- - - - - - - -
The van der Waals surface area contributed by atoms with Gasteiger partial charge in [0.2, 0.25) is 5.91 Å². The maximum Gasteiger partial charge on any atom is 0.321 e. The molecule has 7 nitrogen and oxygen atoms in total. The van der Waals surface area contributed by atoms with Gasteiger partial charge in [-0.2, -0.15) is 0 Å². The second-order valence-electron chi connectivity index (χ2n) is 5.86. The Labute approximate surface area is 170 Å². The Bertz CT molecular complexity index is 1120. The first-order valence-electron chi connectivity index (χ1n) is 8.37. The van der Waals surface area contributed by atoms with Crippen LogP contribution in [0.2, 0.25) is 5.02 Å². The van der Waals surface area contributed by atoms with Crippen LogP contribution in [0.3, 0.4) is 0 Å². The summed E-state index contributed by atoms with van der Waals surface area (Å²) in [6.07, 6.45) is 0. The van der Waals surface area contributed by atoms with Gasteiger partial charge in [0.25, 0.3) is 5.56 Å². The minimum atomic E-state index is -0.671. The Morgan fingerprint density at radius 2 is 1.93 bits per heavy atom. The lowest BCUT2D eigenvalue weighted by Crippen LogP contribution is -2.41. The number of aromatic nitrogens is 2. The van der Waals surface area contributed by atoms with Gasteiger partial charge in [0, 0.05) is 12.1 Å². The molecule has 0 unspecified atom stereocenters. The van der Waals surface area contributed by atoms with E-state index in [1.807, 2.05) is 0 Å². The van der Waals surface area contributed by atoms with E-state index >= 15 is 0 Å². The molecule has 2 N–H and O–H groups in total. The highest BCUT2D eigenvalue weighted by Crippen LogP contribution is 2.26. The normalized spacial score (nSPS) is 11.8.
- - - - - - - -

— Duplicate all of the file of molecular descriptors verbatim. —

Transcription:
The van der Waals surface area contributed by atoms with Gasteiger partial charge in [0.2, 0.25) is 5.91 Å². The maximum Gasteiger partial charge on any atom is 0.321 e. The molecule has 7 nitrogen and oxygen atoms in total. The van der Waals surface area contributed by atoms with Gasteiger partial charge in [-0.2, -0.15) is 0 Å². The second-order valence-electron chi connectivity index (χ2n) is 5.86. The Labute approximate surface area is 170 Å². The Bertz CT molecular complexity index is 1120. The first-order valence-electron chi connectivity index (χ1n) is 8.37. The van der Waals surface area contributed by atoms with Crippen LogP contribution in [0.2, 0.25) is 5.02 Å². The van der Waals surface area contributed by atoms with Crippen LogP contribution in [0.3, 0.4) is 0 Å². The summed E-state index contributed by atoms with van der Waals surface area (Å²) in [6.07, 6.45) is 0. The van der Waals surface area contributed by atoms with Gasteiger partial charge in [0.25, 0.3) is 5.56 Å². The minimum atomic E-state index is -0.671. The Morgan fingerprint density at radius 2 is 1.93 bits per heavy atom. The lowest BCUT2D eigenvalue weighted by Crippen LogP contribution is -2.41. The number of aromatic nitrogens is 2. The van der Waals surface area contributed by atoms with Gasteiger partial charge in [0, 0.05) is 12.1 Å². The molecule has 0 unspecified atom stereocenters. The van der Waals surface area contributed by atoms with E-state index in [1.807, 2.05) is 0 Å². The van der Waals surface area contributed by atoms with E-state index >= 15 is 0 Å². The molecule has 2 N–H and O–H groups in total. The highest BCUT2D eigenvalue weighted by Crippen LogP contribution is 2.26. The normalized spacial score (nSPS) is 11.8.